|Publication number||US4556397 A|
|Application number||US 06/678,673|
|Publication date||Dec 3, 1985|
|Filing date||Dec 6, 1984|
|Priority date||Dec 6, 1984|
|Publication number||06678673, 678673, US 4556397 A, US 4556397A, US-A-4556397, US4556397 A, US4556397A|
|Inventors||Avi Arad, Melvin R. Kennedy, Dietmar Nagel|
|Original Assignee||Avi Arad, Kennedy Melvin R, Dietmar Nagel|
|Export Citation||BiBTeX, EndNote, RefMan|
|Patent Citations (4), Referenced by (32), Classifications (5), Legal Events (6)|
|External Links: USPTO, USPTO Assignment, Espacenet|
This invention relates to toy vehicles, and more particularly, to toy vehicles having retractable wheels which can be employed to cause the vehicle to perform a stunt.
Lohr, U.S. Pat. No. 2,124,302 discloses a wind-up toy car that can run on any of a plurality of complex paths. A fifth cross wheel can be lowered periodically into engagement with the playing surface by the drive of the motor. The angle through which the vehicle is turned when the cross wheel is engaged can be varied by fixing the cross wheel in any of a plurality of angles or steering positions.
Wolgamut, U.S. Pat. No. 3,984,939, discloses a toy car having a fifth wheel that engages the playing surface and thereby induces the toy to skid in response to the removal from the car's roof of a toy figure. The fifth, skid-inducing wheel is positionable in a plurality of angular orientations. A lever that extends through the windshield can be adjusted to override the wheel actuator and to prevent the fifth wheel from engaging the ground.
Stohrer, U.S. Pat. No. 3,481,072, discloses a toy vehicle having two cams. One cam controls a steering wheel, mounted on the forward end of the body, and the second cam engages the locomotion wheel to move the vehicle forward or reverse, or to remain stationary. The cams are made up of sectors of varying radii. By arranging the cam sectors as desired, the user can determine the path of the vehicle.
Swenson, U.S. Pat. No. 2,421,041, discloses a toy car capable of traversing any selected one of a plurality of paths determined by the contours of a pair of cams selected from a plurality of pairs. In each pair, one cam determines the angular orientation of the fifth steering wheel over time, and the second cam determines the pattern of forward and backward motion and of stationary periods of the toy. Cam pairs are selected by moving a handle, projecting from slots.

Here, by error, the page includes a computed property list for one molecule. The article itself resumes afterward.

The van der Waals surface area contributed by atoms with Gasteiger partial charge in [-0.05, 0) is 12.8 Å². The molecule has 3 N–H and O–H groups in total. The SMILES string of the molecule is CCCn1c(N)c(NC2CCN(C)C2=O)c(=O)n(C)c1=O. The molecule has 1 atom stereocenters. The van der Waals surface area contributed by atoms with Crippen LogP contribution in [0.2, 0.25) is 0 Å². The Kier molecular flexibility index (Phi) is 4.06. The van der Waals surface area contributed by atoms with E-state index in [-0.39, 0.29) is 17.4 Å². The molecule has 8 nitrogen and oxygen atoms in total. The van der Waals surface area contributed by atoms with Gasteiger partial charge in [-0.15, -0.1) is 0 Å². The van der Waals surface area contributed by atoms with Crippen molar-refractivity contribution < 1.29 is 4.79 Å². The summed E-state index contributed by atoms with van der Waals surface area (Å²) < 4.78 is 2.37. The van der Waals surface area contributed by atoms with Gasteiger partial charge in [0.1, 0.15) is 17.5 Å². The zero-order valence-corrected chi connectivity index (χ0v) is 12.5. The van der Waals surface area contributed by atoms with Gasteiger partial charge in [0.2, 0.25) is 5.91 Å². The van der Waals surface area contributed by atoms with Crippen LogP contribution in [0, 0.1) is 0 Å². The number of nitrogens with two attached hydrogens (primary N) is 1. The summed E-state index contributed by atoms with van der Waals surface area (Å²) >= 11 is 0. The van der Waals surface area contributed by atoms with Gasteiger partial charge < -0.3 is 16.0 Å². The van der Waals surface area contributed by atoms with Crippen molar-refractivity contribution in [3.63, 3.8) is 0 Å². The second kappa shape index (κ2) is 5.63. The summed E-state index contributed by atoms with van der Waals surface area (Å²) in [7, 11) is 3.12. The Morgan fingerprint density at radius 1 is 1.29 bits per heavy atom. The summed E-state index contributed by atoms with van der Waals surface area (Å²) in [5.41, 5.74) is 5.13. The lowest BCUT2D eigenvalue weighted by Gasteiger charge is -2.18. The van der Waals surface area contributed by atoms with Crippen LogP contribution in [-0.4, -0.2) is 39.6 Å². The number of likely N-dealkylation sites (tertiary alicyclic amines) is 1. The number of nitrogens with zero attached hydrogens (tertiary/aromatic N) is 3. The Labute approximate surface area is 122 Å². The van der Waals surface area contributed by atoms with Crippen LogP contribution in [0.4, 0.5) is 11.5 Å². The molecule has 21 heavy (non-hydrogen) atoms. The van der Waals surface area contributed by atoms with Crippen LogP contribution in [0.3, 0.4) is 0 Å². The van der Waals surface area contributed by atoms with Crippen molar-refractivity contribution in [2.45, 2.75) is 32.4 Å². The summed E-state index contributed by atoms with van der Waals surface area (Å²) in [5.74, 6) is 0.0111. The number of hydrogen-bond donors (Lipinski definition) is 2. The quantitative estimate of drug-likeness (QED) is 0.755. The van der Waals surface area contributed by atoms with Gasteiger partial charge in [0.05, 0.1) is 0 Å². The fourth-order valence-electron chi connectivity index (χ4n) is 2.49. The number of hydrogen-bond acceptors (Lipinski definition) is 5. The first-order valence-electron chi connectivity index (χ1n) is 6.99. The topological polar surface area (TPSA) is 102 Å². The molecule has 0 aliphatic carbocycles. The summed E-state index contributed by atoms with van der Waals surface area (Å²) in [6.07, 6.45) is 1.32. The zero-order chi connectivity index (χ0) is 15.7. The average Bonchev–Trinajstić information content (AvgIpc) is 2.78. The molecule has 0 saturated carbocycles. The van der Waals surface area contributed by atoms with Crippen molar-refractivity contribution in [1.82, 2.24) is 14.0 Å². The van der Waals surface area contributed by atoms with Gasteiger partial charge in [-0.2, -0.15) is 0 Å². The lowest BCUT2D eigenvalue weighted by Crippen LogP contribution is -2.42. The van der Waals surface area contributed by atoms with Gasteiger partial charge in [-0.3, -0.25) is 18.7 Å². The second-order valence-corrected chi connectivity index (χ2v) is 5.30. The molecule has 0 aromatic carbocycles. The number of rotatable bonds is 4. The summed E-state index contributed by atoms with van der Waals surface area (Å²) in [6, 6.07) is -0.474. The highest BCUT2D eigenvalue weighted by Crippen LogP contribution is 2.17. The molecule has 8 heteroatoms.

Carl, U.S. Pat. No. 2,070,465, discloses a toy tank provided with a control disk that rotates in synchrony with the driving wheel. Numbers marked around the circumference of the control disk indicate the distance travelled by the vehicle. Pins inserted along the periphery of the disk on either the right or left side of the disk engage brakes on the right or left wheel, respectively, causing the vehicle to turn when it has travelled the distance marked on the control wheel where a pin is inserted.
De Fillipis, U.S. Pat. No. 1,756,539, discloses a toy vehicle provided with a horizontal disk that rotates in synchrony with the wheels. On the disk is a series of concentric grooves having different patterns. The user selects a groove by inserting in that groove a pin which is rigidly attached to a lever that in turn is connected to the front axle. The pattern of the selected groove on the horizontal disk determines the path travelled by the car.
In general, the invention features a toy vehicle having a chassis, a traveling wheel mounted on the chassis and supporting the vehicle, a stunt wheel supported by the chassis and depressible to contact a running surface and to elevate the vehicle, and means for continuously depressing the stunt wheel in contact with the running surface and elevating the vehicle after the vehicle has traveled a distance preselected from a predetermined range.
In preferred embodiments: the user preselects an extent of depression of the stunt wheel; the user preselects the angle of the stunt wheel relative to the traveling wheel; the means for depressing the stunt wheel includes means for lowering the stunt wheel upon activation, and means coupled to the traveling wheel for activating the lowering means after a rotation of the traveling wheel preselected from a predetermined range; the means for preselecting the angle of the stunt wheel includes a shaft that is pivotally connected to the stunt wheel and that extends through an opening in the body of the vehicle; a shoulder along the length of the shaft engages with at least one of the slots that make up the opening and thereby limits the extent of depression of the stunt wheel; the stunt wheel lowering means includes a carriage pivotally mounted to the chassis and coupled to the stunt wheel, an arm pivotally mounted on the chassis and having a projection that is aligned to engage a notch in the carriage, and a spring coupled between the carriage and the arm that urges the carriage downward and the arm against the carriage; or the means for activating the lowering means includes a member that rotates in response to rotation of the traveling wheel having a projection that, at a predetermined position, displaces the arm and disengages the projection on the arm from the notch in the carriage.
The toy vehicle of the invention has a retractable stunt wheel that can be adjusted to perform any of a plurality of stunts and an adjustble activating means that allows the user to select at what distance from the start the stunt wheel is engaged. The versatility of the toy and the control of the user over the action of the toy contribute to the pleasure of the user and to his interest in the toy.
Other features and advantages of the invention will be apparent from the description of the Preferred Embodiments, from the Figures, and from the claims.
FIG. 1 is a perspective view of the toy vehicle of the invention;
FIG. 2 is a perspective view of the toy vehicle of the invention with the body removed;
FIGS. 3, 4 and 5 are cross-sectional plan views of the toy vehicle of the invention, showing the elements in modified operating relationships;
FIGS. 6 and 7 are top plan view of the toy vehicle of the invention with the body removed and showing the elements in modified operating relationships;
FIG. 8 is an exploded detail view of a portion of the toy vehicle of the invention and illustrates the cooperation between the stunt selecting stick and the stunt wheel;
FIGS. 9 and 10 are detailed views of the essential elements of the stunt selection apparatus of the toy vehicle of the invention and illustrate how manipulation of the stunt selecting stick changes the position of the stunt wheel.
FIG. 11 is an exploded detail view of the distance preselecting apparatus of the toy vehicle of the invention and illustrates the ratchet mechanism employed therein.